The numbers that have to be found (as well as the numbers that are given) are represented in the Var type, which works like a variable in constraint logic programming: The value in the variable is usually not completely known, but is within bounds (represented by the fields lo and hi; note that the value of hi is a possible value of the variable, unlike the convention in many other cases in programming). There is also the array occupation in solve() which tells which variables already contain which values, and that these values are therefore unavailable to other variables (because they all have to have different values). While following a branch of the search tree towards a leaf, the bounds of the variables are tightened more and more, until the bounds of a variable are the same value (then the variable has that value), or until there is no value left for the variable (then there is no solution in that branch of the search tree).

These variables are involved in the following constraints:

The two most relevant functions for understanding (and probably for optimizing) the program are labeling() and solve().

labeling() explores the search tree by trying out one of the possible values of a variable, and then exploring the rest of the search tree with labeling(). If that part of the search tree is exhausted (whether a solution was found or not), the next value for the variable is tried, until all values for this variable have been exhausted. Given that the search tree grows exponentially, there is a potential for big speedups by better labeling.

In particular, you can choose to process the variables in a different order (the given program processes them line by line, left-to-right). A common heuristic is to process the variable with the lowest number of remaining values first. For another magic hexagon program, I have used a fixed ordering starting with the corners, because the corners are involved in two of the sum constraints with the least variables (i.e., few additional variables need to get a value to fully determine all values in the constraint), and because they are involved in the lessthan constraints.

Instead of setting a variable directly to one of its values in a labeling step, you can also bisect its range by first setting its upper bound to some middle value x, and, after exploring that branch, its lower bound to x+1. The potential advantage is that you may find that one of these subranges does not contain a solution without exploring it in more depth.

You can get additional inspiration for possible labeling heuristics from the SWI-Prolog documentation.

One other interesting aspect of the present labeling approach is that it copies all variables before every choice it makes. This is probably a good choice given the relatively low number of variables and the probably large number of changes, but a more usual implementation of (constraint) logic programming instead uses a (value) trail stack that records changes to the variables as they are made, and, on backtracking (returning from an inner labeling() call), all the values since the choice point at hand are restored from the trail stack.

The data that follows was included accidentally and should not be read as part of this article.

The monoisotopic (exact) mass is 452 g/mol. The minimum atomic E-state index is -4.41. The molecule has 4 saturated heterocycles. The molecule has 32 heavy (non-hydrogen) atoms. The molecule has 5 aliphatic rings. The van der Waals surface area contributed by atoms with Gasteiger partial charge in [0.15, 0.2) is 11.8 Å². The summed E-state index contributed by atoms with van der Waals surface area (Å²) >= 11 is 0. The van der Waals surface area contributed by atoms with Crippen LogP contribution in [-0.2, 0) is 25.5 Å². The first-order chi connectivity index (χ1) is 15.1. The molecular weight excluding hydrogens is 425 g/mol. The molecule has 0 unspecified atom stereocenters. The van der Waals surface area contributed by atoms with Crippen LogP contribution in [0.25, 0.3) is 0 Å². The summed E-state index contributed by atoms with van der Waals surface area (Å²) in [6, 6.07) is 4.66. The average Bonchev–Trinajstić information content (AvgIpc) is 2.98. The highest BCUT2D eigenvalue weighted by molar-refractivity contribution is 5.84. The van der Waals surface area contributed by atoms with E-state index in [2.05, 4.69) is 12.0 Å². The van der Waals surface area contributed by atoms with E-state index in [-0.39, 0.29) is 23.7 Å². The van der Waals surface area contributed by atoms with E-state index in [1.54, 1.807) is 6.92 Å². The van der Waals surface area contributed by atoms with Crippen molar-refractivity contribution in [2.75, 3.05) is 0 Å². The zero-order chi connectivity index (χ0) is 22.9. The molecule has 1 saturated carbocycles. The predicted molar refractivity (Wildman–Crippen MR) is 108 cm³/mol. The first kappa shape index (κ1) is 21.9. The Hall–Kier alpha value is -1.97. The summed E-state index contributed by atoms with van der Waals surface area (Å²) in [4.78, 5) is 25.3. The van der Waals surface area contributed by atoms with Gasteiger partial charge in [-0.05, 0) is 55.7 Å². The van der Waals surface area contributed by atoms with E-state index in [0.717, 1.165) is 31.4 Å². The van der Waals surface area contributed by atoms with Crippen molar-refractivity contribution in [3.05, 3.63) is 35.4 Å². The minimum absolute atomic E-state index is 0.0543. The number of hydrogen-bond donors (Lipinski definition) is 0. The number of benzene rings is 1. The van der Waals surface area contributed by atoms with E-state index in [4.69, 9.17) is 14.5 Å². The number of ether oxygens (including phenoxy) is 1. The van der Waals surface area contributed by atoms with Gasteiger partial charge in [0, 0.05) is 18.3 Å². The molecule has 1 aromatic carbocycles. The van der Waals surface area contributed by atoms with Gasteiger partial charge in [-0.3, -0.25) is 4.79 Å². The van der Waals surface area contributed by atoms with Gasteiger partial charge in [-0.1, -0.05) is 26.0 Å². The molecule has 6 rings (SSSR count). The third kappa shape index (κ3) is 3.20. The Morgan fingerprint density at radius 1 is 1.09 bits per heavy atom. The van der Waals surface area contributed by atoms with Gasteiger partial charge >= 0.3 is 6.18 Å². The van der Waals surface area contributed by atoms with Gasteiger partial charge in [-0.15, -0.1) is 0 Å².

solve() applies all constraints to reduce the possible values of all variables as much as possible (within the limits of looking at each constraint, one at a time). This is a polynomial process, but it still consumes a lot of time, and reducing that by a good factor will certainly help.

The current solver always starts from the beginning after every change to a variable or the occupation array. It may be faster to process further changes before restarting the solver.

It also reevaluates constraints that cannot be affected by the changes since the last evaluation (because the changed variable is not involved in the constraint). It may be faster to only reevaluate constraints that have been affected. However, if most constraints have been affected, the overhead of recording whether a constraint is affected may be larger than the performance improvement.

If you are really brave, you implement a stronger solver, such as a stronger implementation of alldifferent, e.g., using the methods of Lopez-Ortiz et al. or Regin.

You should not pursue all of these ideas (some of which conflict with each other), but select some promising ideas, implement them, then optimize that implementation, and report the results.

Putting the results online

You can publish your program and its documentation (e.g., the presentation) by putting a project on, e.g., Github or Sourcehut, and putting a web page with a link to that project on /nfs/unsafe/httpd/ftp/pub/anton/lvas/effizienz-abgaben/2023w (on the g0). Alternatively, you can also create a directory there and put your program and documentation there. This web page or directory is visible in the web through this page.

The publication of your solution is not graded, so publishing it is completely optional.

Project tasks from [WS02/03 | WS03/04 | WS04/05 | WS05/06 | WS06/07 | WS07/08 | WS08/09 | WS09/10 | WS10/11 | WS11/12 | WS12/13 | WS13/14 | WS14/15 | WS15/16 | WS16/17 | WS17/18 | WS18/19 | WS19/20 | WS20/21 | WS21/22 | WS22/23 ]

Anton Ertl
[ICO]NameLast modifiedSizeDescription

[DIR]Parent Directory  -  
[   ]Makefile21-Nov-2023 10:36 850  
[   ]effizienz-aufgabe23.tar.gz21-Nov-2023 18:53 9.8K 
[   ]magichex20-Nov-2023 18:57 21K 
[TXT]magichex.c20-Nov-2023 18:57 8.2K 
[   ]magichex.o20-Nov-2023 18:57 12K 
[   ]reference-output21-Nov-2023 08:28 14K